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Silicon Component Keys Environmental Satellite’s Optical System

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JENA, Germany, Aug. 3, 2022 — Two Fraunhofer institutes have delivered the core optical innovation supporting a recently launched space-based environmental mapping and analysis initiative. The components and devices supplied by the Fraunhofer Institute for Microengineering and Microsystems (Fraunhofer IMM) and the Fraunhofer Institute for Applied Optics and Precision Engineering (Fraunhofer IOF) comprise the enabling technologies of the Environmental Mapping Analysis Program — a German environmental satellite abbreviated as EnMAP.

The satellite launched from the U.S. Space Center at Cape Canaveral, Fla., April 1. The program is intended to span five years and deliver information on the effects of climate change, the availability and quality of water, and changes in land use.
The double slit module during precision assembly in the coordinate measuring machine. The ultra-precise module desinged by a team at Fraunhofer IMM incorporated two slits, poistioned apart. Courtesy of Fraunhofer IMM/Tobias Hang.
The double-slit module during precision assembly in the coordinate measuring machine. The ultraprecise module designed by a team at Fraunhofer IMM incorporated two slits, positioned apart. Courtesy of Fraunhofer IMM/Tobias Hang.

A high-precision “double-slit” module that directs light into two detectors is a central element of the satellite’s spectrometric capabilities. Since the satellite detects light from the sun that is reflected by Earth to conduct analyses, and because light spanning from the visible band to deep infrared is too vast of a range to be recorded with only one spectrometer, the double-slit element is needed to direct incident light into two detectors.

The slits, which feature a graduated cross-section, are positioned slightly apart, meaning they are not focused on the same points of Earth. As a result of their positioning, it takes a fraction of a second for the second slit to “see” the same part of Earth as the first slit, said Stefan Schmitt, group manager at Fraunhofer IMM.

Identification of this offset with maximum precision enables recordings to be overlaid and to achieve the required resolution of 30 m.

According to the team at Fraunhofer IMM, the method used to manufacture the double slit module is only possible using silicon technology.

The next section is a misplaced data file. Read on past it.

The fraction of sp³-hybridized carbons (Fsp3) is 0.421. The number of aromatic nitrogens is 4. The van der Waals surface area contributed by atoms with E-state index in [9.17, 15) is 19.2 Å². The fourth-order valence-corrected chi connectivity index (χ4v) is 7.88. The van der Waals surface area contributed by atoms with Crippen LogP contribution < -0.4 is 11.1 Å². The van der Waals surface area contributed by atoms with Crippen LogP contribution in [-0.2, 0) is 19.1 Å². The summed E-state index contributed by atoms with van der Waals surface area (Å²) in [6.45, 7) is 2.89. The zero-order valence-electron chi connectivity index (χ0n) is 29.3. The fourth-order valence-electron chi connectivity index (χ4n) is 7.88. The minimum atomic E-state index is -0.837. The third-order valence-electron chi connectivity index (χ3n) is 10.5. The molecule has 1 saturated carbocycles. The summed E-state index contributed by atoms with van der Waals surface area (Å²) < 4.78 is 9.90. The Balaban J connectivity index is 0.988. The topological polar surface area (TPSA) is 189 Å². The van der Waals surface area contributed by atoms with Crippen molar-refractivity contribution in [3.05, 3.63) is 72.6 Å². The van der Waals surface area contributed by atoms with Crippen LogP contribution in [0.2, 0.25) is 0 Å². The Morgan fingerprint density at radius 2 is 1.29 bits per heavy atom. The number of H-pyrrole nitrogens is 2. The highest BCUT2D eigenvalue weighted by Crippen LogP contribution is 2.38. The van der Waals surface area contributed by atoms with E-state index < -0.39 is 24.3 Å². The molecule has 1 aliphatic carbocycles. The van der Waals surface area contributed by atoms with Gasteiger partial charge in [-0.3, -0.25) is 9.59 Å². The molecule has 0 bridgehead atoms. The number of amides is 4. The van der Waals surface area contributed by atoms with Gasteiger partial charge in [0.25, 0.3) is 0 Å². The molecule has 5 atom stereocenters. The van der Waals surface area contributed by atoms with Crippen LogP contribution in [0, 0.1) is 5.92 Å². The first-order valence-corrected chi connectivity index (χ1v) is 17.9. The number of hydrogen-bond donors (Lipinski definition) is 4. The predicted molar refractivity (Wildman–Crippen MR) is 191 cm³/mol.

The researchers produced other module components — such as those used to deflect light or suppress scattered light — using materials suitable for space applications such as aluminum, stainless steel, nickel, and Invar.

A team at Fraunhofer IOF fabricated the satellite’s aluminum mirrors, which were required to feature a smooth surface and weigh as little as possible. The scientists deposited an x-ray amorphous metal alloy of nickel and phosphorus on the aluminum. The structure of this thick film showed similar properties to glass. It was also highly suited to machining with diamond tools and polishing to a high level of finish.

Metal mirrors desinged by a team at Fraunhofer IOF mirrors demonstrated a roughness of less than 0.5 nm root mean squared (rms) when measured in white light — 50x magnification. The mirrors also retained shape deviation to meet project requirements of 18 nanometers rms. In some cases, the mirrors exceeded that metric. Courtesy of Fraunhofer IOF.


Metal mirrors designed by a team at Fraunhofer IOF demonstrated a roughness of less than 0.5-nm root mean squared (rms) when measured in white light — 50× magnification. The mirrors also retained shape deviation to meet project requirements of 18-nm rms. In some cases, the mirrors exceeded that metric. Courtesy of Fraunhofer IOF.

The researchers subjected the mirrors to corrective procedures such as ion beam figuring. The mirrors demonstrated a roughness of less than 0.5-nm root mean squared (rms) when measured in white light — 50× magnification. The mirrors also retained shape deviation to meet project requirements of 18-nm rms. In some cases, the mirrors exceeded that metric.

According to Stefan Risse, project manager at Fraunhofer IOF in Jena, the IOF team reduced the mass of the mirrors by more than 40%. It created a structure for the mirrors that featured cross bores meeting at right angles to connect the front and rear of each mirror, and a column structure to support the surfaces. The front and rear of each mirror were closed to give the element a high degree of mechanical stiffness.


Photonics.com
Aug 2022
Research & TechnologyeducationFraunhoferFraunhofer IOFFraunhofer IMMopticsmirrorsoptical coatingscoatingsmaterialsBusinesssatellitesatellite imagingenvironmentalenvironmental analysesenvironmental mappingimage acquisitionsiliconoptical elements

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